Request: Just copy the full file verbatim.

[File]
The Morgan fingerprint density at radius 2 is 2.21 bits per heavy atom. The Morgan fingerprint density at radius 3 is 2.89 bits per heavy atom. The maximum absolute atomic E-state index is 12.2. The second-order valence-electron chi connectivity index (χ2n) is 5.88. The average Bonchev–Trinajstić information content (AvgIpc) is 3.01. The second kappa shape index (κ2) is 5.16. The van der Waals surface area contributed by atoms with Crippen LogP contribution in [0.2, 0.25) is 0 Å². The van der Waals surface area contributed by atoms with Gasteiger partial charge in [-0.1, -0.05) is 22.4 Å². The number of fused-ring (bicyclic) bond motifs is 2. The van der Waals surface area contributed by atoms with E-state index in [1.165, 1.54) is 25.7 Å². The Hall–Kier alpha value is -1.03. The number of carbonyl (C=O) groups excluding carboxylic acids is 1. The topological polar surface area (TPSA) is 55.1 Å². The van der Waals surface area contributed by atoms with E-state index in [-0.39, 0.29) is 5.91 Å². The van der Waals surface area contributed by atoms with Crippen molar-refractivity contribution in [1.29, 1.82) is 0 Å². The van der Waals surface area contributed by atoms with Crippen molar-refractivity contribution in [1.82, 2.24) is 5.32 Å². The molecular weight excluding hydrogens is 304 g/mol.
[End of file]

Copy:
The Morgan fingerprint density at radius 2 is 2.21 bits per heavy atom. The Morgan fingerprint density at radius 3 is 2.89 bits per heavy atom. The maximum absolute atomic E-state index is 12.2. The second-order valence-electron chi connectivity index (χ2n) is 5.88. The average Bonchev–Trinajstić information content (AvgIpc) is 3.01. The second kappa shape index (κ2) is 5.16. The van der Waals surface area contributed by atoms with Crippen LogP contribution in [0.2, 0.25) is 0 Å². The van der Waals surface area contributed by atoms with Gasteiger partial charge in [-0.1, -0.05) is 22.4 Å². The number of fused-ring (bicyclic) bond motifs is 2. The van der Waals surface area contributed by atoms with E-state index in [1.165, 1.54) is 25.7 Å². The Hall–Kier alpha value is -1.03. The number of carbonyl (C=O) groups excluding carboxylic acids is 1. The topological polar surface area (TPSA) is 55.1 Å². The van der Waals surface area contributed by atoms with E-state index in [-0.39, 0.29) is 5.91 Å². The van der Waals surface area contributed by atoms with Crippen molar-refractivity contribution in [1.29, 1.82) is 0 Å². The van der Waals surface area contributed by atoms with Crippen molar-refractivity contribution in [1.82, 2.24) is 5.32 Å². The molecular weight excluding hydrogens is 304 g/mol.